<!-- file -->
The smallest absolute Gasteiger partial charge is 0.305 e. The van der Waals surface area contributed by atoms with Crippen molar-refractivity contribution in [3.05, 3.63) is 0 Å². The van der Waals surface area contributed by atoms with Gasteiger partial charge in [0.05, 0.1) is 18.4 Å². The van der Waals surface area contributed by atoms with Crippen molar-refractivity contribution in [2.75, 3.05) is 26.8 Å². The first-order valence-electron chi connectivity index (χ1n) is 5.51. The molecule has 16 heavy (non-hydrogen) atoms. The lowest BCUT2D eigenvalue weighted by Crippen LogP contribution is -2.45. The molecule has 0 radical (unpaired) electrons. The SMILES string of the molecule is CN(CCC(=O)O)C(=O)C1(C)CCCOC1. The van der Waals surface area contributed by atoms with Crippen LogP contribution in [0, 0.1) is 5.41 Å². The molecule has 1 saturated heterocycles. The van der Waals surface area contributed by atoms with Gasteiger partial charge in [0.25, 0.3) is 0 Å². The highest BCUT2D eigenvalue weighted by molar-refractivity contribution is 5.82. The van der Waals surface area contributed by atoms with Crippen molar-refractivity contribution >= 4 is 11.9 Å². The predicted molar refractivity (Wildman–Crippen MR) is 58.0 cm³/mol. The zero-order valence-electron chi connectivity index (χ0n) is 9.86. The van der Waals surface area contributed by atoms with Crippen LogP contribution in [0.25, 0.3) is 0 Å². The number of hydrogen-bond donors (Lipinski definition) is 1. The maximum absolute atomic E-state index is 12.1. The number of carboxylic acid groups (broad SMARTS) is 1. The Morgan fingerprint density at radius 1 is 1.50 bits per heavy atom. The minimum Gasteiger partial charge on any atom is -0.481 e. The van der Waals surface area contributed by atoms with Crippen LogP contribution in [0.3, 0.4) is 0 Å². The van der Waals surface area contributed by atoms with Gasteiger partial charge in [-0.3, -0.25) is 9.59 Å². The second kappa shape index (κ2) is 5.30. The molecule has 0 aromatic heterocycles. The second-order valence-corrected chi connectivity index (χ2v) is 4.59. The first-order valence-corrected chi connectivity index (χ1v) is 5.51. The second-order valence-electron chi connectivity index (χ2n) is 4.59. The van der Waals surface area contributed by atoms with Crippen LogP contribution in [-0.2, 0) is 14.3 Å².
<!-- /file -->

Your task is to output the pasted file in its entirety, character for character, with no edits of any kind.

The smallest absolute Gasteiger partial charge is 0.305 e. The van der Waals surface area contributed by atoms with Crippen molar-refractivity contribution in [3.05, 3.63) is 0 Å². The van der Waals surface area contributed by atoms with Gasteiger partial charge in [0.05, 0.1) is 18.4 Å². The van der Waals surface area contributed by atoms with Crippen molar-refractivity contribution in [2.75, 3.05) is 26.8 Å². The first-order valence-electron chi connectivity index (χ1n) is 5.51. The molecule has 16 heavy (non-hydrogen) atoms. The lowest BCUT2D eigenvalue weighted by Crippen LogP contribution is -2.45. The molecule has 0 radical (unpaired) electrons. The SMILES string of the molecule is CN(CCC(=O)O)C(=O)C1(C)CCCOC1. The van der Waals surface area contributed by atoms with Crippen LogP contribution in [0, 0.1) is 5.41 Å². The molecule has 1 saturated heterocycles. The van der Waals surface area contributed by atoms with Gasteiger partial charge in [0.25, 0.3) is 0 Å². The highest BCUT2D eigenvalue weighted by molar-refractivity contribution is 5.82. The van der Waals surface area contributed by atoms with Crippen molar-refractivity contribution >= 4 is 11.9 Å². The predicted molar refractivity (Wildman–Crippen MR) is 58.0 cm³/mol. The zero-order valence-electron chi connectivity index (χ0n) is 9.86. The van der Waals surface area contributed by atoms with Crippen LogP contribution in [0.25, 0.3) is 0 Å². The number of hydrogen-bond donors (Lipinski definition) is 1. The maximum absolute atomic E-state index is 12.1. The number of carboxylic acid groups (broad SMARTS) is 1. The Morgan fingerprint density at radius 1 is 1.50 bits per heavy atom. The minimum Gasteiger partial charge on any atom is -0.481 e. The van der Waals surface area contributed by atoms with Crippen LogP contribution in [0.3, 0.4) is 0 Å². The van der Waals surface area contributed by atoms with Gasteiger partial charge in [-0.3, -0.25) is 9.59 Å². The second kappa shape index (κ2) is 5.30. The molecule has 0 aromatic heterocycles. The second-order valence-corrected chi connectivity index (χ2v) is 4.59. The first-order valence-corrected chi connectivity index (χ1v) is 5.51. The second-order valence-electron chi connectivity index (χ2n) is 4.59. The van der Waals surface area contributed by atoms with Crippen LogP contribution in [-0.2, 0) is 14.3 Å².